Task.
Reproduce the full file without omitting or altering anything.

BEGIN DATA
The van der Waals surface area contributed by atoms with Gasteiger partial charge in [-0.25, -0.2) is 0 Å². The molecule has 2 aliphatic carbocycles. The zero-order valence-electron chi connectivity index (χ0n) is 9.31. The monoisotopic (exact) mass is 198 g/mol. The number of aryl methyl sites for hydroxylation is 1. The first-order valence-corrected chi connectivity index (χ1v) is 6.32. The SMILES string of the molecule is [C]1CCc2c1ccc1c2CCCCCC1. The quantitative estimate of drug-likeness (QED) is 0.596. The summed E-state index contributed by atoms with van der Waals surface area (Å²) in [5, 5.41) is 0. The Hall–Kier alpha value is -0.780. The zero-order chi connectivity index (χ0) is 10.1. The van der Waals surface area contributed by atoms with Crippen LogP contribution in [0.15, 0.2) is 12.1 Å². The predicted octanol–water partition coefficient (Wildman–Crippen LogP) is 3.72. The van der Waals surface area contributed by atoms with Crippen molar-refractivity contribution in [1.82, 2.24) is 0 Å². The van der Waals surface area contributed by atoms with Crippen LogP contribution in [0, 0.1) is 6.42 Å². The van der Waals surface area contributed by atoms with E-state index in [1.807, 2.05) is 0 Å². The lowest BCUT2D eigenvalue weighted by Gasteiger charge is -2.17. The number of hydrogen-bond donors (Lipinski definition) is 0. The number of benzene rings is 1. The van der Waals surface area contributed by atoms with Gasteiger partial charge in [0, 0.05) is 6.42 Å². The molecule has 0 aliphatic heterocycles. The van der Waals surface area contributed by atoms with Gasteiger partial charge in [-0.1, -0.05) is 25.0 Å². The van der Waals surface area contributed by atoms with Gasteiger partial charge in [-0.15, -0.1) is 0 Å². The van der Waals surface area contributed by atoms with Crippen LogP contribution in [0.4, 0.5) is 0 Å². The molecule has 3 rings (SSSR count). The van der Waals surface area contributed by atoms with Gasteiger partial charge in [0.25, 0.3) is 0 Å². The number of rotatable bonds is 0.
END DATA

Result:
The van der Waals surface area contributed by atoms with Gasteiger partial charge in [-0.25, -0.2) is 0 Å². The molecule has 2 aliphatic carbocycles. The zero-order valence-electron chi connectivity index (χ0n) is 9.31. The monoisotopic (exact) mass is 198 g/mol. The number of aryl methyl sites for hydroxylation is 1. The first-order valence-corrected chi connectivity index (χ1v) is 6.32. The SMILES string of the molecule is [C]1CCc2c1ccc1c2CCCCCC1. The quantitative estimate of drug-likeness (QED) is 0.596. The summed E-state index contributed by atoms with van der Waals surface area (Å²) in [5, 5.41) is 0. The Hall–Kier alpha value is -0.780. The zero-order chi connectivity index (χ0) is 10.1. The van der Waals surface area contributed by atoms with Crippen LogP contribution in [0.15, 0.2) is 12.1 Å². The predicted octanol–water partition coefficient (Wildman–Crippen LogP) is 3.72. The van der Waals surface area contributed by atoms with Crippen molar-refractivity contribution in [1.82, 2.24) is 0 Å². The van der Waals surface area contributed by atoms with Crippen LogP contribution in [0, 0.1) is 6.42 Å². The van der Waals surface area contributed by atoms with E-state index in [1.807, 2.05) is 0 Å². The lowest BCUT2D eigenvalue weighted by Gasteiger charge is -2.17. The number of hydrogen-bond donors (Lipinski definition) is 0. The number of benzene rings is 1. The van der Waals surface area contributed by atoms with Gasteiger partial charge in [0, 0.05) is 6.42 Å². The molecule has 0 aliphatic heterocycles. The van der Waals surface area contributed by atoms with Gasteiger partial charge in [-0.1, -0.05) is 25.0 Å². The van der Waals surface area contributed by atoms with Gasteiger partial charge in [-0.15, -0.1) is 0 Å². The van der Waals surface area contributed by atoms with Crippen LogP contribution in [0.4, 0.5) is 0 Å². The molecule has 3 rings (SSSR count). The van der Waals surface area contributed by atoms with Gasteiger partial charge in [0.25, 0.3) is 0 Å². The number of rotatable bonds is 0.